On Tuesday, January 23, the Pub Club held its first program of 2018: Behind the Spin: PR Experts Share their Stories. The event was hosted by local PR agency Version 2.0 Communications and moderated by the company’s co-founder, Jean Serra. It brought together senior members of the Boston communications community to share their career experiences and offer advice to communications professionals of all levels.
Panelists Derek Delano (Text100), Jen Signorini (Racepoint Global) and Megan Griffin (Citizens Bank) offered invaluable advice to attendees, including:
Manage your career like a business
Of course careers are personal and all decisions will be made with an element of emotion, but if you’re struggling to determine what your next move should be – whether it’s putting yourself up for a promotion, changing jobs or even switching careers entirely – try taking a step back and coming at the decision from a more logical, business-focused headspace.
Advocate for yourself within your current role
At one point or another, you’re going to feel unhappy at work. Whether you’re burnt out from being spread too thin or not getting along with a client or team member, it happens to everyone, and your first instinct will likely be to look for a new job. But before you run for the hills, take a step back and ask yourself if this is something that could be fixed. If it is, put yourself out there and speak to your managers (or another senior-level employee, if your manager is the problem) and be honest about how you’re feeling and what your needs are. Most managers want to keep good employees on their team, and making whatever change you need (or at least coming to a compromise) is likely easier than you think.
Mentorship is key, but doesn’t have to be formal
Having a mentor can be an invaluable tool in your career. From a person to go to for advice to an expanded network, the benefits are endless. But not everyone finds that one specific person that they click with and who they are able build a long-term relationship with, and that’s ok. Instead of putting so much pressure on finding this person, keep an open mind and take advantage of less formal forms of mentorship – from the senior coworker you commute home with a few times a week to the first boss that you keep in touch with long after leaving your initial role.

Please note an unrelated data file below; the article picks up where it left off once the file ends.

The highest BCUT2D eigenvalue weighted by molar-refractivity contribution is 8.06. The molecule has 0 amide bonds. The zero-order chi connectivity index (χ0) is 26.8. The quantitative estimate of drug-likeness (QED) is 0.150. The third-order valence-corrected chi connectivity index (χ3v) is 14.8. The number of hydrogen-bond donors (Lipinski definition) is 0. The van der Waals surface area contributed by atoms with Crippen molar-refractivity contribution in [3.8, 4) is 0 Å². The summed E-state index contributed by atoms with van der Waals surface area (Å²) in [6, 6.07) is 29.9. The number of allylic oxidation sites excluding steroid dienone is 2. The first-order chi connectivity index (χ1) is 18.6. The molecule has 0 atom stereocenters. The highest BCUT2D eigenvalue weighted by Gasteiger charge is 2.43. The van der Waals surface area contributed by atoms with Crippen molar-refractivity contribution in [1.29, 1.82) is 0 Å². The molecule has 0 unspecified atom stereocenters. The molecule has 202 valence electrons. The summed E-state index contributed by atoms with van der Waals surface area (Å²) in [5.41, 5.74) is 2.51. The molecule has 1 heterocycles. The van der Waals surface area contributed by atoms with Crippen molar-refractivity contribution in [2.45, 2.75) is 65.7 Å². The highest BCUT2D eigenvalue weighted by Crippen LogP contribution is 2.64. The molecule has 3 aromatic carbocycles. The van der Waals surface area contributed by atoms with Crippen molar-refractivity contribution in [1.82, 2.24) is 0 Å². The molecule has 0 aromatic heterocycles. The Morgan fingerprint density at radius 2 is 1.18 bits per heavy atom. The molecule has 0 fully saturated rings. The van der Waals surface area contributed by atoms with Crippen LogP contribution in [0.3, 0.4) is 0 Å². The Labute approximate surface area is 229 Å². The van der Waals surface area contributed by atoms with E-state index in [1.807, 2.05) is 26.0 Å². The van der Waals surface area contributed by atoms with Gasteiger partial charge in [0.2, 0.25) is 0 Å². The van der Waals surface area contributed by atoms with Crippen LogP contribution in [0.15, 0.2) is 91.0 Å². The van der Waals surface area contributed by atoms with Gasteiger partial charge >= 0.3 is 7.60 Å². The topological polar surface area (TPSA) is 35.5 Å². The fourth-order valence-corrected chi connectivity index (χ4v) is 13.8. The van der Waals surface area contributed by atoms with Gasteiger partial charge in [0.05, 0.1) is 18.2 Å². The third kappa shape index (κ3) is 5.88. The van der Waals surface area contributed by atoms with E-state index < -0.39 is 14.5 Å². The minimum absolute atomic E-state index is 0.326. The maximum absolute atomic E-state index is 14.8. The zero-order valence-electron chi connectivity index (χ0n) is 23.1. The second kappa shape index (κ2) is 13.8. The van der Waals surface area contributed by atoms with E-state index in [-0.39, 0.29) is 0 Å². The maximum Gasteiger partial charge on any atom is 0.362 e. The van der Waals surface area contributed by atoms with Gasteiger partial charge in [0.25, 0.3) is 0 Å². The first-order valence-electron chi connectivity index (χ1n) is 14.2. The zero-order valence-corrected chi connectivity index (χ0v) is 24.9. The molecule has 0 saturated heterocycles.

Be an early adopter
New technologies come on the market every day, and it can be tough to keep up. But whenever the opportunity arises, make time to learn about new platforms and tools, then integrate them into your workflows. You never know what’s going to be the next Google or Twitter, and being an early adopter can open up opportunities for you once those solutions do gain popularity – from the chance to train senior-level employees on a solution to being considered the resident expert.
Be a “T-shaped” person
As a communications professional, there are a ton of skills required of you on a daily basis. Make it your mission to be a “T-shaped” person – one who is good at a number of skills – making up the top part of the T – but who is also an expert at one or two that they are especially passionate about – making up the bottom part of the T. Doing this will not only make you well-rounded, but also allow you the chance to explore a particular part of communications that you love.
Thanks again to all our panelists, our moderator, and Version 2.0 Communications for hosting! If you’re interested in learning more about the Pub Club, tweet us at @PubClubofNE.